We strongly believe that these transport, congestion and air pollution issues must be addressed properly in the GMSF. We cannot have a proposal for jobs and houses that is adding to congestion, adding to air pollution and as a result reducing life expectancy. 

Housing Proposals in Simister and Bowlee

As councillors for Holyrood Ward we have the honour of representing residents in the village of Simister and also the western halves of Bowlee and Rhodes which are part of Bury MBC. 

Simister is a unique part of Prestwich and indeed Bury. It is a proud village community, unique in being the closest village to Manchester city centre. The village has strong links with the surrounding countryside, most of which is dairy farms but also sees significant equestrian use with horse riding a daily feature in the village. The village is of a linear nature based along Simister Lane which is an extremely narrow road which already struggles to cope with existing traffic. Simister is the home to Holyrood Ward’s largest employer, the Brookvale centres for people with learning difficulties, which provides residents with a pleasant village environment. Simister has an important nature site, the Simister Wetland, which is of scientific importance and the home to many living creatures some of whom have protected status. 

Be very clear that the proposals, as they now stand, would destroy this village. Even though the proposals seem to indicate that there would be a gap of a 100m or so between the existing village and new houses, this will still destroy the character of the village. It is utterly ridiculous to think that a village can survive its character if it is completely surrounded by 2,700 new houses. 

On the Bowlee and Rhodes side the proposals seem to indicate that all the traffic from the 2,700 new houses will enter and exit onto Heywood Old Road. This road already suffers from sever congestion with standing traffic going right up towards Heywood in the mornings. There is just no capacity to have any roads emptying out onto Heywood Old Road and this scheme has been poorly thought out.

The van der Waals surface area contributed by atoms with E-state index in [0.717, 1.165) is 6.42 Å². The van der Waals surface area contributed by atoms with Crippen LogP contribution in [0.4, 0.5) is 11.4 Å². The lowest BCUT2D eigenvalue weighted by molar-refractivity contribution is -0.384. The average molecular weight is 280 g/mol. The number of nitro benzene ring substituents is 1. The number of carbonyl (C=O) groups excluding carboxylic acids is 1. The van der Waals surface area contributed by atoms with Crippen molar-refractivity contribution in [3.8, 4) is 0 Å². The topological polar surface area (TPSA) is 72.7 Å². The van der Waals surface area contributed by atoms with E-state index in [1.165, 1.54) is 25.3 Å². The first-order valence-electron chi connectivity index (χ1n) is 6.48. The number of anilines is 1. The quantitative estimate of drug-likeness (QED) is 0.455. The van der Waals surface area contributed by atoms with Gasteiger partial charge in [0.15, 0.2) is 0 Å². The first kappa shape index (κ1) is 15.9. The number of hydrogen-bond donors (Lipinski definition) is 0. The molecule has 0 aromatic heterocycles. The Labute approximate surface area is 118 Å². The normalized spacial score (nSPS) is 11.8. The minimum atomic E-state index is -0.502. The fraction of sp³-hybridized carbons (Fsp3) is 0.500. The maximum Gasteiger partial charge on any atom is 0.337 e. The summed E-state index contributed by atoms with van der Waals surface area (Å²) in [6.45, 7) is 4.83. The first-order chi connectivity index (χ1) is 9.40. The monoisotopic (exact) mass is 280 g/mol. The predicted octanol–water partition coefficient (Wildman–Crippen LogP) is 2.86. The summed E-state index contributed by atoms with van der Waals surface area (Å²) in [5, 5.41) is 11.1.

The green belt land which surrounds Simister and Bowlee is an important piece of Green Belt which must be protected. 

It currently provides a green barrier between the urban areas of Prestwich and Middleton and between Whitefield and Middleton/Heywood. If the proposals of the GMSF go ahead there will be continuous development between Prestwich, Whitefield, Middeton and Heywood which would seriously impact on the quality of life for people who live there. A ‘green strip’ needs to be retained between these communities. 

As previously stated, air pollution is a significant concern in the M60 and M62 areas. These motorways are extremely congested, and will be even more congested if the Northern Gateway employment site is developed. Development of 2,600 hosues around Simister and Bowlee will mean building right up to the M60 and M62. We should not be building houses in places which will give people a reduced life expectancy. 

Best wishes

Councillor Mary D’Albert, Holyrood Ward 

Councillor Tim Pickstone, Holyrood Ward (Group Leader)

Councillor Steve Wright, Holyrood Ward (Deputy Group Leader)

People seeking asylum should have the right to work

Liberal Democrats are supporting a Private Members Bill which would give people who are in Britain because they have claimed asylum, the right to look for paid work.

Liberal Democrat MP Cristina Jardine tabled a private members bill in Parliament which would change the current regulations.

As it stands, people seeking asylum who make it to Britain are only allowed to work after twelve months after submitting their claim for asylum AND only if they can fill a job on the government’s very narrow shortage occupation list (like ballet dancer, or nuclear waste decomissioner).

Instead the government pays a £5.39 per day stipend, forcing many people into poverty or the illegal economy, and obviously costing money.

Our vies is that everyone deserves the right to work, to put food on the table.

The change we’re requesting is so small as far as government policy is concerned – we’re asking for the UK to catch up with the rest of the western world – but the difference it would make to asylum seekers would be transformative.

You can support the campaign here.